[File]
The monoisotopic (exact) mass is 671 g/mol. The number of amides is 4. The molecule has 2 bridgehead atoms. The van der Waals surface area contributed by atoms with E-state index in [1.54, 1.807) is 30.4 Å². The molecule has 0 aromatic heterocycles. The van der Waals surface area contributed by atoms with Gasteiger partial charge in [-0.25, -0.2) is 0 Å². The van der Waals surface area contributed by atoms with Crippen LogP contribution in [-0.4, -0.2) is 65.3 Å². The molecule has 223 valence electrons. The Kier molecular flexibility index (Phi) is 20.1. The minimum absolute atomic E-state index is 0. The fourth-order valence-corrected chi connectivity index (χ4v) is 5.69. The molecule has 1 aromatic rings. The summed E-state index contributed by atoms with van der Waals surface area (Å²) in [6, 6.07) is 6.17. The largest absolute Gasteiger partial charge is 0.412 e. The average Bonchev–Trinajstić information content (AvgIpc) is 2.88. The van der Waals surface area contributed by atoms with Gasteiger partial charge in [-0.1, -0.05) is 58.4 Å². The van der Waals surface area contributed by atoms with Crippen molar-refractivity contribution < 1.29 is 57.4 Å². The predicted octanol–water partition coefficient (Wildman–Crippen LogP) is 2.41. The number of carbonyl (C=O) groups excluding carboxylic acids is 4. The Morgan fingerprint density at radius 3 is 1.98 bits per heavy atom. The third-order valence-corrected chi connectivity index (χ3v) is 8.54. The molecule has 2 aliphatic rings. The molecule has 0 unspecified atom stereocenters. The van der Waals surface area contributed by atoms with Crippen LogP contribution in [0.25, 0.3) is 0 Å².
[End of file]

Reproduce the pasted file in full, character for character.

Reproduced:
The monoisotopic (exact) mass is 671 g/mol. The number of amides is 4. The molecule has 2 bridgehead atoms. The van der Waals surface area contributed by atoms with E-state index in [1.54, 1.807) is 30.4 Å². The molecule has 0 aromatic heterocycles. The van der Waals surface area contributed by atoms with Gasteiger partial charge in [-0.25, -0.2) is 0 Å². The van der Waals surface area contributed by atoms with Crippen LogP contribution in [-0.4, -0.2) is 65.3 Å². The molecule has 223 valence electrons. The Kier molecular flexibility index (Phi) is 20.1. The minimum absolute atomic E-state index is 0. The fourth-order valence-corrected chi connectivity index (χ4v) is 5.69. The molecule has 1 aromatic rings. The summed E-state index contributed by atoms with van der Waals surface area (Å²) in [6, 6.07) is 6.17. The largest absolute Gasteiger partial charge is 0.412 e. The average Bonchev–Trinajstić information content (AvgIpc) is 2.88. The van der Waals surface area contributed by atoms with Gasteiger partial charge in [-0.1, -0.05) is 58.4 Å². The van der Waals surface area contributed by atoms with Crippen molar-refractivity contribution < 1.29 is 57.4 Å². The predicted octanol–water partition coefficient (Wildman–Crippen LogP) is 2.41. The number of carbonyl (C=O) groups excluding carboxylic acids is 4. The Morgan fingerprint density at radius 3 is 1.98 bits per heavy atom. The third-order valence-corrected chi connectivity index (χ3v) is 8.54. The molecule has 2 aliphatic rings. The molecule has 0 unspecified atom stereocenters. The van der Waals surface area contributed by atoms with Crippen LogP contribution in [0.25, 0.3) is 0 Å².